That’s all there is to it. Mix your favorite martini drink and strain it into the chocolate decorated glass. Here are a couple of the martini recipes they gave us. Thanks to Holland America for sharing these recipes.

Lightning Fast Chocolate Martini

3 oz Premium Vodka

1.5 oz. Chocolate Liqueur or Crème de Cacao

Double Chocolate Chocolate Martini

3 oz. Premium Vodka

1.5 oz. Chocolate Liqueur or Crème de Cacao

2 tsp. Chocolate Syrup

Chocolate Orange Martini

3 oz. Premium Vodka

2.5 oz. Chocolate Liqueur or Crème de Cacao

1 oz. Grand Marnier

Chocolate Hazelnut Martini

3 oz. Premium Vodka

2.5 oz. Chocolate Liqueur or Crème de  Cacao

1 oz. Frangelico Hazelnut Liqueur

Chocolate Espresso Martini

0.5 oz. Cold Espresso

2.5 oz. Premium Vodka

1.5 oz. Kahlua or Sabrosa coffee liqueur

1.5 oz. chocolate liqueur or Crème de Cacao.

For all of these recipes, pour all listed ingredients into a cocktail shaker packed with ice. Shake vigorously for 8-10 seconds. Strain into an ice chilled martini glass and enjoy.

Since I’m a tea-totaller, I’m looking for suggestions as to how to use this  presentation idea with a non-alcoholic drink. Any ideas? Let me know in a comment below. Thanks!

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One of the best training sessions I attended last week at the 2009 Entertaining At Home E-Fest (National Conference) was Melissa Evan’s presentation on “Entertaining On a Budget.”  I’m going to share with you the ideas she presented, with my “take” on the subject.

We all know that people are entertaining more in their homes, which in itself saves money over going out. Home entertaining can still be expensive, but with these suggestions it doesn’t have to be. Following these suggestions will save money and increase the quality of the experience. That’s a good value proposition!

The first suggestion Melissa had was to not use disposables for the party. Skip the paper plates, cups, napkins, utensils, etc. Go green. This will give you the satisfaction of being good for the environment while elevating the quality of the experience. No one ever commented on the elegance or style of paper plates. If you have ever entertained using disposables, you probably experienced the price shock. They may be disposable, but they are not cheap. So instead of spending that money which will be thrown away in the trash at the end of the event, use “the good stuff.”

You may already own enough place settings for your party, but if you don’t, there are alternatives. Do you have a couple of dinnerware patterns that can be mixed and matched?  If you need to make purchases to have a sufficient number of place settings, think about where you could find inexpensive dinnerware. You could go so far as shop at yard sales, flea markets, and on e-Bay. Consider mixing and matching based on a color, such as Delft blue, or a pattern, such as polka dots, or a theme such as floral. Another approach is to go with a neutral, such as white, for your basic stock and then add smaller pieces in the more colorful or patterned pieces.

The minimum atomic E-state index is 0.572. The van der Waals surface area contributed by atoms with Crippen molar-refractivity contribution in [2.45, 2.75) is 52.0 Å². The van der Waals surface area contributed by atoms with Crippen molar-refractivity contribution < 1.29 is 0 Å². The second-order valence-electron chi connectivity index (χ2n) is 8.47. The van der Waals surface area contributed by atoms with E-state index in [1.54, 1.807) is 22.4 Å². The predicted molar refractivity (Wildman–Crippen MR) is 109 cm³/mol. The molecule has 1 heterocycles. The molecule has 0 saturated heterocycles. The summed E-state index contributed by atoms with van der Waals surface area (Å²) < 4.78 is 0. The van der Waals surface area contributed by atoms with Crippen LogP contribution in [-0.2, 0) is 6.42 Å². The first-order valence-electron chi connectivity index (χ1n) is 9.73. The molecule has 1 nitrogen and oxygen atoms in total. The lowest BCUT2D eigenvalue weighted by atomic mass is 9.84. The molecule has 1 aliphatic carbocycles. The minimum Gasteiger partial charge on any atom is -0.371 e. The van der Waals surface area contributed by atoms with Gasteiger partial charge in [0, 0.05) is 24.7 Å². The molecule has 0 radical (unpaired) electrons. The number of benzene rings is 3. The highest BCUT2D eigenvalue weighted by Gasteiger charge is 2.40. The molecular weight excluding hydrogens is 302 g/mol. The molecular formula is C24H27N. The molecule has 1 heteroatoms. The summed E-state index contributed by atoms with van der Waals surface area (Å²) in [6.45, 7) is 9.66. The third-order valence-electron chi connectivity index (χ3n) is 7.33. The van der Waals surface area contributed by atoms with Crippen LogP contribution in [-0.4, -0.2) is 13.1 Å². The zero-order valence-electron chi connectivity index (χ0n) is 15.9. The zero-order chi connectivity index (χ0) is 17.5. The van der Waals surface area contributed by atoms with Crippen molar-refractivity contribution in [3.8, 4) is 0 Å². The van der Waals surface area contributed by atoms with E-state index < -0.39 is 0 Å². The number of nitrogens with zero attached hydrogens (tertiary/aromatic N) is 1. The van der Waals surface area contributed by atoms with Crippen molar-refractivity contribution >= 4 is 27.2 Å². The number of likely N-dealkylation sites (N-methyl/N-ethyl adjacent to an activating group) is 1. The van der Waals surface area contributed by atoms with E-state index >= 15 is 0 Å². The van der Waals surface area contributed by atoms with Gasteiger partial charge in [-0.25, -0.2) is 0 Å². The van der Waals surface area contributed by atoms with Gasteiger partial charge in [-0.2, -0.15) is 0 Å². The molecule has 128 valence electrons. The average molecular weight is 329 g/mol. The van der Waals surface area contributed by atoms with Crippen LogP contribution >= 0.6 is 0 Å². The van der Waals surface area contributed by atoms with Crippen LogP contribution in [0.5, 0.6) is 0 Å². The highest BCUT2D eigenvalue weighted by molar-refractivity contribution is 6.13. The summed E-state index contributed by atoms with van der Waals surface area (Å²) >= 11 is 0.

Even more neutral than white is clear. Stock up on clear glass plates over time and you’ll have dinnerware that can be used any season, any party. This idea came from a blog put out by Real Simple magazine. http://simplystated.realsimple.com/celebrations/2008/11/decorating-on-a.html.

For glassware, if you don’t own enough nice stems yourself, one solution is to make it part of the fun–ask each guest to bring their own ____ glass, whether a martini, wine goblet, etc. But if you are considering investing in stemware, let me recommend you consider silver goblets. They are beautiful and don’t break when dropped. My set of 12 has lasted 32 years of marriage so far.

For your napkins and tablecloths, instead of buying paper, at least consider making your own napkins if you don’t already have cloth napkins. Home made napkins would probably be limited to a less than formal occasion, but if you were having a dinner on the deck, there’s no reason you couldn’t cut out squares of fabric, stitch around the edge, and “fray” the edge threads. Suggestions for fabric sources include the dollar bins at the fabric store, old sheets, or even new sheets.

When making any purchases to complete your needed number of place settings, always keep in mind the “cost per use” of the item. If you only use an item once or twice a year, that’s a high per use cost, even if the item is relatively cheap. If it is a higher priced item, but you use it every day, the cost per use goes way down. So how can you justify purchasing nice dinnerware or serving pieces? Think about other ways you can use the item. For example, beautiful dinner plates can be used to decorate the walls of the kitchen or dining room, or displayed atop the kitchen cabinets, or at the very least illuminated in the china cabinet.  Pretty glassware can double as dessert bowls. Imagine an individual trifle served in a wine goblet, or a serving of mousse piped into a martini glass garnished with chocolate shavings, raspberries, and mint leaves.